Editorial| Volume 20, ISSUE 2, P75-77, June 2013

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Community safety, consistency and competence - national accreditation for nursing and midwifery education programs

      It is not business as before with the introduction of the new national accreditation scheme for nursing and midwifery education programs leading to registration or endorsement in Australia – there is a new world out there!
      In April 2010 the Australian Nursing and Midwifery Council (ANMC, now the Australian Nursing and Midwifery Accreditation Council – ANMAC) was assigned the role as the accreditation authority for the nursing and midwifery professions by the Australian Health Workforce Ministerial Council prior to the commencement of the National Scheme. ANMAC plays an important role in protecting the health and safety of the Australian community by promoting high standards of nursing and midwifery education. Quality education assures the community that nurses and midwives who complete accredited programs can become registered, practice and care for people in a safe and competent manner. ANMAC was assigned the role of independent accreditation authority for an initial period of three years, with that three-year period expiring on 30 June 2013. A review process was commenced in 2012, founded on review principles agreed by the National Boards, the accreditation authorities through the Australian Health Professions Councils’ Forum and the Australian Health Professions Regulatory Agency (AHPRA). The review included wide-ranging consultation as required by the National Law.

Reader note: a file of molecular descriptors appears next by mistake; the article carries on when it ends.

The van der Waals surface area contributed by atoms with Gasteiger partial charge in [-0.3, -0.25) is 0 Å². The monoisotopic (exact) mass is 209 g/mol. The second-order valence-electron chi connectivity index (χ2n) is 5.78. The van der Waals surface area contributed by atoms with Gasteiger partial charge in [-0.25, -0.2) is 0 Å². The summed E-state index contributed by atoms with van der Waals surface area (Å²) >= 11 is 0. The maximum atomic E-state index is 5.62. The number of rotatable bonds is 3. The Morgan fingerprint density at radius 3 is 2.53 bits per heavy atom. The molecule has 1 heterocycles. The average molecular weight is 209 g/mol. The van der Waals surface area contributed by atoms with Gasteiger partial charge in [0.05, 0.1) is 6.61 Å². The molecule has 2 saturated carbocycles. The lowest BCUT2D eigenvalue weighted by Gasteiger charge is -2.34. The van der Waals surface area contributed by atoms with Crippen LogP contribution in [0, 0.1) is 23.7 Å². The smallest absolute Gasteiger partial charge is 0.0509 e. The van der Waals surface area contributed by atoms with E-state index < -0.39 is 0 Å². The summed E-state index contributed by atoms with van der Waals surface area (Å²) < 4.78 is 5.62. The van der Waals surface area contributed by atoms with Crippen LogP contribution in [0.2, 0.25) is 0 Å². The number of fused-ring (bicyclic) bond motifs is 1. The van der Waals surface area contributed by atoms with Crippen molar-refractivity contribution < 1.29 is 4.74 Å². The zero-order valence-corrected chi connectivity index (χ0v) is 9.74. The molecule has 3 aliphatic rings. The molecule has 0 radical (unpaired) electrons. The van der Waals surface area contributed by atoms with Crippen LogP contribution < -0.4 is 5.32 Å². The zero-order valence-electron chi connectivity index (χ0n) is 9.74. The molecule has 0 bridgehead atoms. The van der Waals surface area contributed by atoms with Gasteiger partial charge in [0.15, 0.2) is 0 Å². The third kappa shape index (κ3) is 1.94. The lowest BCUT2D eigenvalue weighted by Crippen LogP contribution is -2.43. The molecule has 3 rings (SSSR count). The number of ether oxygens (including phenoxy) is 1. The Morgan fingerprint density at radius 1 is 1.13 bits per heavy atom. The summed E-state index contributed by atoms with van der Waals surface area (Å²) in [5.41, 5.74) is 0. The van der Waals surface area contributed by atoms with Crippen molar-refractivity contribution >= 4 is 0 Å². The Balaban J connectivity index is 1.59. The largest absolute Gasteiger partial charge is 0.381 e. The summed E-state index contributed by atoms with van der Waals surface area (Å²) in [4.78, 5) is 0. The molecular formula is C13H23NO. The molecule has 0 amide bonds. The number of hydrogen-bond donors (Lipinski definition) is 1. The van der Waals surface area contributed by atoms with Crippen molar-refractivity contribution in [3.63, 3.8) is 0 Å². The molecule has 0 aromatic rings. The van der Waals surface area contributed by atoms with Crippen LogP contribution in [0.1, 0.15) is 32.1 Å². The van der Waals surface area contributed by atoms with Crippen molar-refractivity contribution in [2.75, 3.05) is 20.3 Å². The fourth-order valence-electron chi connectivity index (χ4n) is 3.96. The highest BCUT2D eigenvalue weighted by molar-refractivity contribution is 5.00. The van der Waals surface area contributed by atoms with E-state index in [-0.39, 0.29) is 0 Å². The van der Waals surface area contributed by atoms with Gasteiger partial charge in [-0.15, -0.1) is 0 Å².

In February 2013, the Nursing and Midwifery Board of Australia (NMBA) formally provided the ANMAC with the submissions received; and a summary of the issues they had identified from the analysis of the information they had received following the NMBA review of accreditation arrangements required under section 253 of the Health Practitioner Regulation National Law as in force in each state and territory (the National Law).
      At its meeting on 24 January 2013, after consideration of the detailed submission provided by ANMAC, and the feedback received during the review process, the NMBA approved, in principle, to appoint ANMAC as the nursing and midwifery professions’ accreditation authority for a five year period from 1 July 2013 to 30 June 2018.